Friday, October 1, 2010

Janek Gwizdala: Mistery to Me - Live in New York (2005)

Here is a debut album of some distinction that successfully brings together electric and acoustic instrumentation in a set of fascinating if slightly sombre contemporary jazz that provides a setting of rich tone colours for some distinguished solo performances. The controlling mind behind this project is one Janek Gwizdala, a young English musician living and working in New York and he has assembled some quite formidable talent, of whom Mark Turner is probably the most eminent in terms of his star status, to help him achieve his musical objectives. Next to Turner, visibility wise comes John Ellis, whom I’ve recently discovered by listening to Charlie Hunter and I wouldn’t argue against anyone who earmarked him as one of tomorrows frontrunners. The other members of this unusual band are by no means subordinated by these high profile names for the music operates very much as a collective enterprise with no one being particularly showcased and everyone getting an opportunity to demonstrate their talent. Composition credits aren’t given but I wouldn’t mind betting that they all stem from the pen of the leader because they have a sort of stylistic thread running through them. They range from moody arias like the atmospheric title track whose theme is movingly delineated by the triumvirate of Turner, Maret, and Miller and “Time Stands Still”, which utilises the wordless multi tracked singing of Gretchen Parlato, to more abstract but quite accessible post-bop statements that benefit enormously from the orchestrated combination of instrumental sounds and washes. Despite the presence of synthetic sound the music never descends to the level of smooth jazz, thanks to the strength of the solo contributions and Mayer’s masterful drumming which presses into service all available contemporary pulses and applies them with flexibility and intelligence. Apart from Gwizdala, whose playing is new to me, my new talent award must go to another Englishman, Elliot Mason, who is highly effective at the key boards tying everything together with chordal effects and space-age riffs but also doubling to great effect on bass trumpet and trombone playing in the post modern manner we associate with the likes of Ray Anderson. Definitely someone to be watching. Gwizdala himself seems to come out of the Pastorius stable and when he gets some space to solo (most extensively in the final piece) that influence is quite evident, however it is his contribution as a arranger and composer that impresses more than his playing, good as it is, and, without wishing to sound patronising, it augurs well for the future of jazz that music of such sophistication and originality is coming from one so young. The recording is excellent; it is said to be live but apart from one brief introductions episode, which occurs before the last track (I suspect a mix up in the track listings) the audience appear to have been air brushed out because you don’t hear a whisper from them. It doesn’t matter because this isn’t superficial good time music that needs the endorsement of whoops and hollers to help it find its pace and my enjoyment was in no way diminished by the absence of a live atmosphere.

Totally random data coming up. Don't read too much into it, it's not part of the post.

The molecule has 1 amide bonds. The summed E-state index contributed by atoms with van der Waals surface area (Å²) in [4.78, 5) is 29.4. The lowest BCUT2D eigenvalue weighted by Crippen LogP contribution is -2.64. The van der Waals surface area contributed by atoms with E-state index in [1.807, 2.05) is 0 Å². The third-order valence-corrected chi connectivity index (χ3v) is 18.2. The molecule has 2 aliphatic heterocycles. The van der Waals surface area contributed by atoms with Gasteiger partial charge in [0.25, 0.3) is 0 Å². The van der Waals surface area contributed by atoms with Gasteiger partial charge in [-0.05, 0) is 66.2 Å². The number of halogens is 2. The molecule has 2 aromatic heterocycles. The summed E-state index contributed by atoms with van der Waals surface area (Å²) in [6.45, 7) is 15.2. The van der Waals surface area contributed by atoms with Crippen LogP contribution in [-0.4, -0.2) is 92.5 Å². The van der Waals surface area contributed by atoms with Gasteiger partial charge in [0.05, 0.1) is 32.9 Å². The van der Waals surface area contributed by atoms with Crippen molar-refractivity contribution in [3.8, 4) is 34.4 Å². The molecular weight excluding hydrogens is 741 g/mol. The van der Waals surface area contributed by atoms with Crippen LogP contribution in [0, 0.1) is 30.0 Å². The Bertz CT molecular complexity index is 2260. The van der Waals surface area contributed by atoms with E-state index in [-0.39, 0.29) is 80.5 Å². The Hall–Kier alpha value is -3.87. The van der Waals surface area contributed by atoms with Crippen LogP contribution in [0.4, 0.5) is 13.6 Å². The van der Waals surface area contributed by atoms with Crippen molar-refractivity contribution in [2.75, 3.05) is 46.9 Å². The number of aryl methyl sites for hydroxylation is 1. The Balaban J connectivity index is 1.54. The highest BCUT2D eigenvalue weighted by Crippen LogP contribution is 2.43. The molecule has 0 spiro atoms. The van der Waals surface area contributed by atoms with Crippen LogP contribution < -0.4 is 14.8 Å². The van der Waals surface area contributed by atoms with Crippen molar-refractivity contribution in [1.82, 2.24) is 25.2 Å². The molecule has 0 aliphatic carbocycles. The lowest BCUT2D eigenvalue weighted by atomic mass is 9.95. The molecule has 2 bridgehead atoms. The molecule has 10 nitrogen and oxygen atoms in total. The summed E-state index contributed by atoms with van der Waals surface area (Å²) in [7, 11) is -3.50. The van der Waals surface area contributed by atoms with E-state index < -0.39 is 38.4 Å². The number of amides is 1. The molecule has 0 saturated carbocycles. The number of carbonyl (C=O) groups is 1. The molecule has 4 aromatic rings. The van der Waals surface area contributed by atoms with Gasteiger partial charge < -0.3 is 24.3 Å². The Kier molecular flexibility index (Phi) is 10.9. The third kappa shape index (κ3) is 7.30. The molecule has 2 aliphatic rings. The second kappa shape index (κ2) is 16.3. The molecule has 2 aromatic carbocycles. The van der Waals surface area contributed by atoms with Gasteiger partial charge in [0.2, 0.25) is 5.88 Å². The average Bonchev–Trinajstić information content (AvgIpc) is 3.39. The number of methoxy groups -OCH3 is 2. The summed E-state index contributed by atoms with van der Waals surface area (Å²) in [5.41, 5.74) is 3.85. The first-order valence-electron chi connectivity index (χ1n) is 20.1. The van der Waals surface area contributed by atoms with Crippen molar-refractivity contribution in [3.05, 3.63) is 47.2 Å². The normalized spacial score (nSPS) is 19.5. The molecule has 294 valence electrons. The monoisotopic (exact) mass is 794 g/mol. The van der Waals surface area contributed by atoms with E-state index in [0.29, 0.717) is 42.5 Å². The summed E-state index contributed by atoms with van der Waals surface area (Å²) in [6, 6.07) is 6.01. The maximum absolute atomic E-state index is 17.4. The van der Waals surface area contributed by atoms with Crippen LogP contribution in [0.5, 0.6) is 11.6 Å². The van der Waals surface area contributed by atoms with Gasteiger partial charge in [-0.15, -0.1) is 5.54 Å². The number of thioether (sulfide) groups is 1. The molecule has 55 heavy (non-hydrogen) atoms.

Personnel: Janek Gwizdala (electric bass) Tim Miller (guitar) Jojo Mayer (drums) Gregoire Maret (harmonica) Gretchen Parlato (vocals) Elliot Mason (keys, bass trumpet & trombone) John Ellis (bass clarinet & soprano sax) Mark Turner (tenor sax)
01. Mystery to Me
02. Why
03. Joshua
04. Darkness
05. Time Stands Still
06. P.K.
07. Circles
08. A.M.S.K.
09. B's Song
10. And Another Thing
Mystery to Me-Live in New York
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